Measuring the effectiveness of your off-site campaigns in Google Analytics

This article is about a common question I get asked by clients.

Let’s say as part of your SEO efforts you have planned an off-site optimisation campaign, you are either placing advertising banners across different websites; you are guest blogging for some other sites; sending a monthly newsletter; posting daily on social media.

But how do you know how much traffic your site is obtaining from these efforts and how many conversions are these leading to?

You might notice the difference your campaigns are making to your traffic, you can see in your analytics how the number of visits is having a boost but you want to know in detail what the source is of this traffic.

If you are using Google Analytics, there is a simple way to do it and it is by using campaign parameters on your links.

Unless you tag your links with campaign parameters, the traffic generated from your off-site campaigns will be recorded by Google Analytics as ‘Direct’ or ‘Referral’ traffic.

What are campaign parameters?

These are a set of ‘labels’ added on the links placed in third party websites that will allow Google Analytics track the number of clicks generated from these links.

They are

  • Campaign Source (utm_source)
  • Campaign Medium (utm_medium)
  • Campaign Term (utm_term)
  • Campaign Content (utm_content)
  • Campaign Name (utm_campaign)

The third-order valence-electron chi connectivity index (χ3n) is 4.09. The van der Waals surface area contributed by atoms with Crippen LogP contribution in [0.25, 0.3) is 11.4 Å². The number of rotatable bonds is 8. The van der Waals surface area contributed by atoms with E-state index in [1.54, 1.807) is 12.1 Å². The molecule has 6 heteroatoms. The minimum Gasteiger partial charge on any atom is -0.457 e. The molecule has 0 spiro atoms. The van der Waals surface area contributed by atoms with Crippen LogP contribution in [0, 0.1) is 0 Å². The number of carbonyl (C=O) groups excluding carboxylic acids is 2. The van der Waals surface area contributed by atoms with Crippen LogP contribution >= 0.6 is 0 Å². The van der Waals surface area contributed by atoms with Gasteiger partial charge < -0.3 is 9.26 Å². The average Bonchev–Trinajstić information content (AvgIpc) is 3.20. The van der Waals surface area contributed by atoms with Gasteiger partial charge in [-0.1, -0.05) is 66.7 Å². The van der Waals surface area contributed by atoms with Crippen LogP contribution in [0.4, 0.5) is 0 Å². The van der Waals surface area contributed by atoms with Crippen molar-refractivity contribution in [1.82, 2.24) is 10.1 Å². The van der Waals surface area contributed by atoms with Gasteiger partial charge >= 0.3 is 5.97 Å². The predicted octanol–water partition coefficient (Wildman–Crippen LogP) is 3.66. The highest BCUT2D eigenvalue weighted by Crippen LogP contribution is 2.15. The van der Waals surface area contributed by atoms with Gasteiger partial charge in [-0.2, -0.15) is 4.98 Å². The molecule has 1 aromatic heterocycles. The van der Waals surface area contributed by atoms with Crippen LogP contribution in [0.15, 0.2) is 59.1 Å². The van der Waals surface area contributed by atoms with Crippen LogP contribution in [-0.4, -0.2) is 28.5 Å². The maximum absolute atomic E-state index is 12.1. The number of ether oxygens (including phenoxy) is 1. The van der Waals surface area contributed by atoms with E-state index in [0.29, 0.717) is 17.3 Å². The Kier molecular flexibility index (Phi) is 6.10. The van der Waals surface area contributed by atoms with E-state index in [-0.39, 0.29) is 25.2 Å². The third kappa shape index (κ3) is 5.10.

An example of campaign parameters

Here is an example of an URL with campaign parameters, which you have included in a blog written for a website called (using utm_source=blogWXYZ), to gain referrals (utm_medium=referral) and you are naming your campaign Season 1 (utm_campaign=season1).

So this is how your link would look:

As you can see in the example, in this case we are not using all the parameters listed above. The only parameters that are mandatory are Source, Medium and Name. Term and Content are optional.

In your analytics reports you will be able to see the traffic generated by each campaign in Traffic Sources/Sources/Campaigns, as in the screengrab here:


It’s not as complicated as it looks. Is it?

It is not. You can easily tag your urls using Google’s URL builder available here, as you can see in the screengrab below:

sandra image 2

You just enter the name of your own website and the names of the various medium and source of the medium and it created the URL for you.

Once you have generated your tagged URLs you can just copy and paste them.

Or you could shorten your links

As an alternative option you can shorten your links, using tools such as

image3 (2)

This option comes in handy especially for social media where you might have a limited number of characters for your posts or just to make your URLs look simpler and cleaner.

Written by

Sandra is an senior SEO consultant. She started her career in digital media in 2002 working in the development of web, multimedia and e-learning projects with one of the pioneer agencies in this field in South America. With a background in copywriting, usability, design and management of online marketing campaigns, Sandra has focused her career in SEO and is a Google Analytics Qualified individual.

Comments are closed.